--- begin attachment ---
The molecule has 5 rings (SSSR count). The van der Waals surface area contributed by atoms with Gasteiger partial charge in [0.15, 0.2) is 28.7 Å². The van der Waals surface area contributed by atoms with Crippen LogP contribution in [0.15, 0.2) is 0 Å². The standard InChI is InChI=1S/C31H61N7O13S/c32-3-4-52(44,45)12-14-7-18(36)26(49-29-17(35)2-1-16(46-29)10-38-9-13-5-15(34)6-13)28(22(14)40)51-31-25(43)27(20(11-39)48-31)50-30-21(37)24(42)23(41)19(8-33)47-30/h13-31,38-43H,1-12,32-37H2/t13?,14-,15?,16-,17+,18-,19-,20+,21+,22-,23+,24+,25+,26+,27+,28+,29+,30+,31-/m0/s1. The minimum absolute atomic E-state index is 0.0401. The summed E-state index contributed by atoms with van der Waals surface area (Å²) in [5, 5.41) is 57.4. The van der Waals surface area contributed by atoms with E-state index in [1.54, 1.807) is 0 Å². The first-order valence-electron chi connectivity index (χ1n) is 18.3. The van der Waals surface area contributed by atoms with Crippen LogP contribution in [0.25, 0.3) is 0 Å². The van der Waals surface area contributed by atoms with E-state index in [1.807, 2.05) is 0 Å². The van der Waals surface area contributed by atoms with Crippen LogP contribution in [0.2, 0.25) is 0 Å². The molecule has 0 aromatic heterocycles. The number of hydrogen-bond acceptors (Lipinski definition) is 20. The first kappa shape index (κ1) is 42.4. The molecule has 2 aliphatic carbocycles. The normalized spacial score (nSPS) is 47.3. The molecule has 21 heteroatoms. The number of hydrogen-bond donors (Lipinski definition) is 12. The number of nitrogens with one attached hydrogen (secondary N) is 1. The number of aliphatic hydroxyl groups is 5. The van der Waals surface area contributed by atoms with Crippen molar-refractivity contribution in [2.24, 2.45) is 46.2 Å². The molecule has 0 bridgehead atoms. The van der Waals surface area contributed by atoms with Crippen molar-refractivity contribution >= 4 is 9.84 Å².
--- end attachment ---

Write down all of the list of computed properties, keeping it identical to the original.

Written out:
The molecule has 5 rings (SSSR count). The van der Waals surface area contributed by atoms with Gasteiger partial charge in [0.15, 0.2) is 28.7 Å². The van der Waals surface area contributed by atoms with Crippen LogP contribution in [0.15, 0.2) is 0 Å². The standard InChI is InChI=1S/C31H61N7O13S/c32-3-4-52(44,45)12-14-7-18(36)26(49-29-17(35)2-1-16(46-29)10-38-9-13-5-15(34)6-13)28(22(14)40)51-31-25(43)27(20(11-39)48-31)50-30-21(37)24(42)23(41)19(8-33)47-30/h13-31,38-43H,1-12,32-37H2/t13?,14-,15?,16-,17+,18-,19-,20+,21+,22-,23+,24+,25+,26+,27+,28+,29+,30+,31-/m0/s1. The minimum absolute atomic E-state index is 0.0401. The summed E-state index contributed by atoms with van der Waals surface area (Å²) in [5, 5.41) is 57.4. The van der Waals surface area contributed by atoms with E-state index in [1.54, 1.807) is 0 Å². The first-order valence-electron chi connectivity index (χ1n) is 18.3. The van der Waals surface area contributed by atoms with Crippen LogP contribution in [0.25, 0.3) is 0 Å². The van der Waals surface area contributed by atoms with E-state index in [1.807, 2.05) is 0 Å². The van der Waals surface area contributed by atoms with Crippen LogP contribution in [0.2, 0.25) is 0 Å². The molecule has 0 aromatic heterocycles. The number of hydrogen-bond acceptors (Lipinski definition) is 20. The first kappa shape index (κ1) is 42.4. The molecule has 2 aliphatic carbocycles. The normalized spacial score (nSPS) is 47.3. The molecule has 21 heteroatoms. The number of hydrogen-bond donors (Lipinski definition) is 12. The number of nitrogens with one attached hydrogen (secondary N) is 1. The number of aliphatic hydroxyl groups is 5. The van der Waals surface area contributed by atoms with Crippen molar-refractivity contribution in [2.24, 2.45) is 46.2 Å². The molecule has 0 bridgehead atoms. The van der Waals surface area contributed by atoms with Crippen molar-refractivity contribution >= 4 is 9.84 Å².